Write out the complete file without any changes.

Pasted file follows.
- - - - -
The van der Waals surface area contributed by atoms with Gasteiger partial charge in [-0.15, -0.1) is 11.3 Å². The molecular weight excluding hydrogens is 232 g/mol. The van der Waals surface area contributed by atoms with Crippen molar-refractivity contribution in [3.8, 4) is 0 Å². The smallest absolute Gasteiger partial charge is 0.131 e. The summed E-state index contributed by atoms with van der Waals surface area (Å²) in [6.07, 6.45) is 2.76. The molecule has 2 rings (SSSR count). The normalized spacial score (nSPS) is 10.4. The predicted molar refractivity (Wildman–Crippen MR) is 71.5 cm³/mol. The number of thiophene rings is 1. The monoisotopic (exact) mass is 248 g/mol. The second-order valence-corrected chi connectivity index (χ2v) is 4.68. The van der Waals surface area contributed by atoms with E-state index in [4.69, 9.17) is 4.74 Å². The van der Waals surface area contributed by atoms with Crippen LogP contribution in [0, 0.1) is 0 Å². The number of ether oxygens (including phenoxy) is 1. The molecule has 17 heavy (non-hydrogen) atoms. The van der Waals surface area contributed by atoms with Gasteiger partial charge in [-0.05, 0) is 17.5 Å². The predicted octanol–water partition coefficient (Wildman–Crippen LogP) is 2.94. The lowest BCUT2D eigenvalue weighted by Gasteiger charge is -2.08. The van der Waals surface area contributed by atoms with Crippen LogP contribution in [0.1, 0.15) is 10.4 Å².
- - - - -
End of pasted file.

The van der Waals surface area contributed by atoms with Gasteiger partial charge in [-0.15, -0.1) is 11.3 Å². The molecular weight excluding hydrogens is 232 g/mol. The van der Waals surface area contributed by atoms with Crippen molar-refractivity contribution in [3.8, 4) is 0 Å². The smallest absolute Gasteiger partial charge is 0.131 e. The summed E-state index contributed by atoms with van der Waals surface area (Å²) in [6.07, 6.45) is 2.76. The molecule has 2 rings (SSSR count). The normalized spacial score (nSPS) is 10.4. The predicted molar refractivity (Wildman–Crippen MR) is 71.5 cm³/mol. The number of thiophene rings is 1. The monoisotopic (exact) mass is 248 g/mol. The second-order valence-corrected chi connectivity index (χ2v) is 4.68. The van der Waals surface area contributed by atoms with E-state index in [4.69, 9.17) is 4.74 Å². The van der Waals surface area contributed by atoms with Crippen LogP contribution in [0, 0.1) is 0 Å². The number of ether oxygens (including phenoxy) is 1. The molecule has 17 heavy (non-hydrogen) atoms. The van der Waals surface area contributed by atoms with Gasteiger partial charge in [-0.05, 0) is 17.5 Å². The predicted octanol–water partition coefficient (Wildman–Crippen LogP) is 2.94. The lowest BCUT2D eigenvalue weighted by Gasteiger charge is -2.08. The van der Waals surface area contributed by atoms with Crippen LogP contribution in [0.1, 0.15) is 10.4 Å².